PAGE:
Invented by a U.S. Navy engineer in 1946, sump pumps were originally designed to prevent water from accumulating around and damaging vital ship parts. Now, they’re regarded as an essential piece of preventative equipment for homeowners everywhere, especially for those who live in flood-prone areas or are concerned about their hydronic equipment leaking. Here, The Coop reviews the top questions you should be asking about your sump pump to help ensure your plumbing system is operating properly, efficiently, and reliably.

Is my sump pump installed in the right location?

Sump pumps are typically installed in homes that have basements or crawlspaces in an effort to prevent the consequences of water damage, such as:

  • Rotting wood floors
  • Cracking concrete
  • Developing mold and mildew from sopping-wet carpets
  • Flooding and water buildup

Sump pumps should be installed at the lowest point of your basement floor or crawlspace to minimize water damage, protect your foundation, and control moisture levels. Because this equipment reroutes unwanted water back to the land, the sump pump also needs to be installed underground, with its top edge flush with your floor. If you have any concerns about where or how your sump pump was installed, have a professional like the ones at Cooper Mechanical take a look. 

Should I test my sump pump’s performance on a regular basis?

Sump pumps are intended to protect your home in an emergency, such as flooding from a big storm or after an unexpected water heater leak. Therefore, it’s smart to ensure your sump pump is working properly year-round and in optimal condition. Cooper Mechanical recommends periodically testing your sump pump with the following method:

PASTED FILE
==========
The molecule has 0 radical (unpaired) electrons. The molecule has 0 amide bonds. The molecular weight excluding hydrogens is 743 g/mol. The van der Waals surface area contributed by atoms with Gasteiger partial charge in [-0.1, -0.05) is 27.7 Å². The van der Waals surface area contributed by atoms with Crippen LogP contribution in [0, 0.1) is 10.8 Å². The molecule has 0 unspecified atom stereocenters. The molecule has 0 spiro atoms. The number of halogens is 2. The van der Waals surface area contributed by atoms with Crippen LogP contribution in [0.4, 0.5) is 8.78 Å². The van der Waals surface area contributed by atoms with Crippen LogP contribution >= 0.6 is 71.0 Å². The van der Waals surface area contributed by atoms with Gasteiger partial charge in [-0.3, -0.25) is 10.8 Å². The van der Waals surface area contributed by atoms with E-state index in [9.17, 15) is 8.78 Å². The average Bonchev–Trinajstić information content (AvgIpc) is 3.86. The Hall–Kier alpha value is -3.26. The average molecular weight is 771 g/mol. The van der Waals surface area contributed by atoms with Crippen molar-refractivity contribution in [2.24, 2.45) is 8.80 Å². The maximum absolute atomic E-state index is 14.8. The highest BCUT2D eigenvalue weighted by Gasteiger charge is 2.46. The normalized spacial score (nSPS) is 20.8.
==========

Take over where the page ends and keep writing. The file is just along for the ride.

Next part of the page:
• Slowly pour roughly five gallons of water into the sump pump, stopping when its float rises.
  • At this point, your sump pump should turn on and begin pumping all of the water out of the area.
  • When the pumping is complete, your sump pump should turn off automatically.
  • To confirm that your sump pump works, repeat this test.

Whenever you test your sump pump, also double-check that your exterior drainpipe flows away from your home. It should also be clear of dirt and debris.

I found an issue – should I repair or replace my sump pump?

The average sump pump lifespan is about 10 years. Depending on the level of usage, your specific sump pump may have a longer or shorter lifespan. Some telltale signs your sump pump should be replaced include:

  • Becoming increasingly noisy
  • Acting erratically
  • Malfunctioning or not working at all

The issue may point to a feasible repair, but only a qualified plumber can make that distinction. If you encounter a problem of any kind with your sump pump, the knowledgeable and dedicated team at Cooper Mechanical is here to help. With over 45 years of experience serving Doylestown, upper-to-mid Bucks County, Ottsville, and the surrounding areas of Pennsylvania and New Jersey, we’ll assess your sump pump and recommend the next steps you should take. Should you experience a heating, cooling, or plumbing emergency, we also offer 24/7 support. For more information about ensuring proper sump pump functionality, contact us today.